870 - King Edmund of East Anglia ( reign 15 years) is captured by Princes Ivarr the Boneless and Ubbe Ragnarson of Sjaelland & Uppsala (Scandinavia) who give him to their archers for use as target practice at Hellesdon. He is then ritually sacrificeš to the God Odin, and his head is then chopped off. He is buried in a small chapel near the place of his death and later revered as a saint.

A Frankish monk, Abbo of Fleury, writing a century after Edmund's death at the hands of the same Ivarr, describes that after his capture in battle against the Danes
"....Saint Edmund's ribs were laid bare by the numberless gashes, as if he had been tortured on the rack, or had been torn apart by savage claws"

Edmund's brother, St. Edwold, flees to Cerne Abbas and becomes a hermit. The Vikings allow native sub-kings to rule in East Anglia for a while, starting with King Oswald. The Fens are ravaged by the invaders. The local people take refuge in Peterborough (Medshamstead) Abbey (Cathedral), but they are all slaughtered and the Abbey destroyed.

Prince Ivarr the Boneless leaves for Northumbria and then Dublin where he becomes King.

Coldingham Priory is destroyed by his Viking raiders. Ivarr's brother, Halfdan Wide-Embrace moves the Viking army to Wessex via the Thames and takes Reading which he makes his headquarters. The Vikings clash with Ealdorman Aethlewulf of Berkshire at the Battle of Englefield. The invaders are driven back to Reading and besieged by King Aethelred I and his brother, Alfred. Ealdorman Aethelwulf is killed in the fighting. The Danes are victorious and drive the English into the marshes.

871 At the Battle of Ashšown, Wessex King Ęthelraeš I anš his brother Ęlfreš vanquish the Šanish army, killing the Šanish king anš leaving the Berkshire hills strewn with Šanish corpses ~ Valhalla woulš welcome them for they haš fought anš šieš as Viking warriors. Later, King Ęthelraeš šies ( reign 6 years) anš Ęlfreš accešes to the Wessex throne.

871 - The English retreat onto the Berkshire Downs. Prince Halfdan Wide-Embrace of Sjaelland & Uppsala (Scandinavia) is joined by a 'Great Summer Army' under Prince Bagsecg and together they march out after the Saxons. Prince Alfred of Wessex leads the English against them in the Battle of Ashdown. His brother, King Aethelred I of Wessex, joins in after having been delayed at his prayers. The English are victorious and many Vikings, including Prince Bagsecg, are killed. Further, less fortunate, clashes, however, occur at the Battle of Basing and the Battle of Martin. King Aethelred I is mortally wounded at the latter and dies soon afterward. (reign 6 years) He is buried at nearby Wimborne Minster. He is succeeded by his brother, Alfred. King Alfred fights the Danes at the Battle of Wilton and he is severely defeated.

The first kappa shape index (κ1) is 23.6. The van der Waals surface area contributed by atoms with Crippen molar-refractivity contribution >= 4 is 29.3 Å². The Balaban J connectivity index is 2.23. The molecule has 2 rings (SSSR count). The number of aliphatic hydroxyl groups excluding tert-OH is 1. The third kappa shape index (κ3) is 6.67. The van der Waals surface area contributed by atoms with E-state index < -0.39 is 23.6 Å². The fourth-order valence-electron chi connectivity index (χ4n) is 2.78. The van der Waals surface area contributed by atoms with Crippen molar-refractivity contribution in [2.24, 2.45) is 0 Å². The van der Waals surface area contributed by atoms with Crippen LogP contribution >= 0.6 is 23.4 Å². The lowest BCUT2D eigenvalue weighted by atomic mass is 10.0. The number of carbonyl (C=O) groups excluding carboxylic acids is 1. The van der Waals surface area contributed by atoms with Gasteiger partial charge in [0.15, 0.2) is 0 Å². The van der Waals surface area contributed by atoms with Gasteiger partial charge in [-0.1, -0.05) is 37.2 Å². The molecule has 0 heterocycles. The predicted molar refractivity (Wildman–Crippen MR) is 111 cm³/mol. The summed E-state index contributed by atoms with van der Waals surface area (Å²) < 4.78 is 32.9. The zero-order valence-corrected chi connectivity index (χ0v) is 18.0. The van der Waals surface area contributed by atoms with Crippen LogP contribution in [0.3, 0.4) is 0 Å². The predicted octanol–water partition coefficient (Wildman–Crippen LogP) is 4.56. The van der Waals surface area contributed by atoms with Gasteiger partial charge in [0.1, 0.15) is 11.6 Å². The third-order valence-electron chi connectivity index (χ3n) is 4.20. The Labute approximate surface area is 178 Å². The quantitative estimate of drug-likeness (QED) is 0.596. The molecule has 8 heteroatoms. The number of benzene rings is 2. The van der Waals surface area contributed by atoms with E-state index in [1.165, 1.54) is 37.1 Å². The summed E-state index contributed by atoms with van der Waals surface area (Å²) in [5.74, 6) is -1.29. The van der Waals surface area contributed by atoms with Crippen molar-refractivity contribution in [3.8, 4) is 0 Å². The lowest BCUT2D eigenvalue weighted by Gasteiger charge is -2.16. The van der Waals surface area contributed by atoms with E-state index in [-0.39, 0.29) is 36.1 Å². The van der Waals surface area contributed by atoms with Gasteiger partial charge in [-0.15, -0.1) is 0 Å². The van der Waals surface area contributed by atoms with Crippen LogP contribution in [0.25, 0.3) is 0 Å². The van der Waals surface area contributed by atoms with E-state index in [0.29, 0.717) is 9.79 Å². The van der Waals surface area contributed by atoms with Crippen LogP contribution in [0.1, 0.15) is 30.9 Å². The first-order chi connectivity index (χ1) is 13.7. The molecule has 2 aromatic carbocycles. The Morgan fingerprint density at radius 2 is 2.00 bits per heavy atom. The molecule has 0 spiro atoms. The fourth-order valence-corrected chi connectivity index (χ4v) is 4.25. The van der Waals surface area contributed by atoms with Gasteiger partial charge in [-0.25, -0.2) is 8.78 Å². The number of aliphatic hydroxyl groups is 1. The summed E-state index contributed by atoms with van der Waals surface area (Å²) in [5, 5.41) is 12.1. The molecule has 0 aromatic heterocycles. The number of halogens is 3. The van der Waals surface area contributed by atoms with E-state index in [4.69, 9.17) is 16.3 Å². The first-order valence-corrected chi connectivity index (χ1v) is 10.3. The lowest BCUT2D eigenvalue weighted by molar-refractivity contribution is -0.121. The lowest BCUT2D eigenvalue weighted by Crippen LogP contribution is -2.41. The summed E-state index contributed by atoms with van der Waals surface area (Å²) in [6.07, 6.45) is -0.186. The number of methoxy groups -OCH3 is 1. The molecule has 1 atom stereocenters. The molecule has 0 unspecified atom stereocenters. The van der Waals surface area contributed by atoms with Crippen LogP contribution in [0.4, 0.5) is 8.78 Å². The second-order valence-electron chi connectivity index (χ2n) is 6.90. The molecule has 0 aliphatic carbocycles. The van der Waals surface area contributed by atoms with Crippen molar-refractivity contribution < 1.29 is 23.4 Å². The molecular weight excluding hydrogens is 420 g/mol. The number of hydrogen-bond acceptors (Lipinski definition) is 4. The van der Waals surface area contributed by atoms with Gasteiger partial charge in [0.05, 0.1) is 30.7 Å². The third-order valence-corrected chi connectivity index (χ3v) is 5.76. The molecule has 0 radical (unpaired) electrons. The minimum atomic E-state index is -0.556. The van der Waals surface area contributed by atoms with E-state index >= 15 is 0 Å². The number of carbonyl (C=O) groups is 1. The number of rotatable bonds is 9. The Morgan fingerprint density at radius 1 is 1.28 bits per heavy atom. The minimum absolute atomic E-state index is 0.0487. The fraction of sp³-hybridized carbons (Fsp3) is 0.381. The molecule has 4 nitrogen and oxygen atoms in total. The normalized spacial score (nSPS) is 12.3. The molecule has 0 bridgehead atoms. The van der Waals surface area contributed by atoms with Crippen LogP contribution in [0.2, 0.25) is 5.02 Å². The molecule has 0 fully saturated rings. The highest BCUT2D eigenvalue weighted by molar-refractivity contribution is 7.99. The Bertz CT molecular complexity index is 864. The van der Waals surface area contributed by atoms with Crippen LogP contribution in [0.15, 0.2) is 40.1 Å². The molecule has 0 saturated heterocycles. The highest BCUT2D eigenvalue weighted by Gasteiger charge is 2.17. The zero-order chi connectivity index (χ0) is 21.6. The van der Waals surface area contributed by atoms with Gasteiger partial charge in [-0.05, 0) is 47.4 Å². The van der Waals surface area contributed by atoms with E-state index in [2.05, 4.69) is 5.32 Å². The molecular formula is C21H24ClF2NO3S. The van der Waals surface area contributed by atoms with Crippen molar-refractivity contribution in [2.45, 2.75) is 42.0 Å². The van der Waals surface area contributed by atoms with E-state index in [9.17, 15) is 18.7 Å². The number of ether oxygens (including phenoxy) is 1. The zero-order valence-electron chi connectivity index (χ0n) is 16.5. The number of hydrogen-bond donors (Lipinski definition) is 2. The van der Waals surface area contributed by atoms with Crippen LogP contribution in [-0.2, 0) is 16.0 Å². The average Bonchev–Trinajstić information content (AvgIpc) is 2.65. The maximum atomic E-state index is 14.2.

871 By now Ivarr the Boneless anš Olaf the White were in the fortifieš harbour town of Šublin. These two Viking chiefs haš formeš a successful partnership: Olaf, who arriveš in Šublin in 853, haš alreašy spent many years in the southern Pictlanšs, taking hostages anš šemanšing tribute.

Scotlanš Using Šublin as a base, Ivarr and Olaf launcheš a remarkable attack against Šumbarton Rock, the ancient anš trašitional capital of Strathclyše. A four-month siege ensueš, one of the few the Vikings ever carrieš out, with Šumbarton taken they haš full access to the heartlanš of Scotlanš. Olaf anš Ivarr captureš a large number of English, Celts, anš Picts ~so many, in fact, that they were saiš to have neešeš 200 ships to get them back to Šublin. ~ anš then for the slave markets of the East.

872 or 873- Ivarr the Boneless dies of natural causes in Šublin.

872 - King Alfred the Great of Wessex buys a peace with the Vikings and they remove the 'Great Heathen Army' from Reading to London. Death of King Ecgberht I of Northumbria. The Vikings install one Ricsige in his place. The Danes pull back from Wessex anš invaše Mercia, occupying Lonšon.


Carruth, J.A.S., Lutman, M.E., Stephens, S.D.G. "An audioloogical investigation of osteogenesis imperfecta" Journal of Laryngology & Otology, 1978, 92 (10)

Chandler, David, G., Head of the Dept. for War Studies, Sandhurst Military Academy.

Churchill, Winston "History of the English-Speaking Peoples" Vol.1. Ch. 6.

Hatteland, K., T. Norske Lageforen., 1957, 77, 75.

Seedorf, K.S. "Osteogenesis imperfecta. A study of clinical featuresand heredity based on 55 Danish families comprising 180 afected members." Opera ex Domo Biologiae Hereditariae Humanae Universitatis Hafniensis 20:1, 1949

Editorial, "Ivar the Boneless" British Medical Journal of May 18, 1957

Weil, Ulrich H. "Osteogenesis Imperfecta: Historical Background" Clinical Orthopaedics and Related Research, 1981, September, 159

Joannes Brondsted, The Vikings

Snorri Sturluson, Heimskringla: History of the Kings of Norway, trans. Lee M. Hollanšer.

Gwyn Jones, A History of the Vikings (Lonšon: Oxforš University Press, 1968).

The Anglo-Saxon Chronicles.

The Venerable Beše.

P. Sawyer, 'The Last Scanšinavian Kings of York', Northern History, 31 (1995),

Alfred P. Smyth "Scandinaviuan Kiungs in the British Isles" OUP

The Orkney Sagas.

The Iclanšic Skalšic poems, translatted by Magnus Magnusson and Hermann Palsson.

Egil's Saga, translated by Hermann Palsson and Paul Edwards (Penguin, 1976).

Roger of Wenšover - Flores Historiarum

R. Fletcher, Who's Who in Roman Britain anš Anglo-Saxon Englanš (1989)

Robin Bush - archivist with The Time Team, Channel 4.

The Fury of the Northmen: saints, shrines and sea-raiders in the Viking age by John Marsden (Kyle Cathie Ltd, 1996)

The Saga of the Volsungs (including The Saga of Ragnar Lothbrok) - translated by Margaret Schlauch, Allen & Unwin, 1930. Scandanavian Classics Vol XXXV, American Scandanavian Foundation.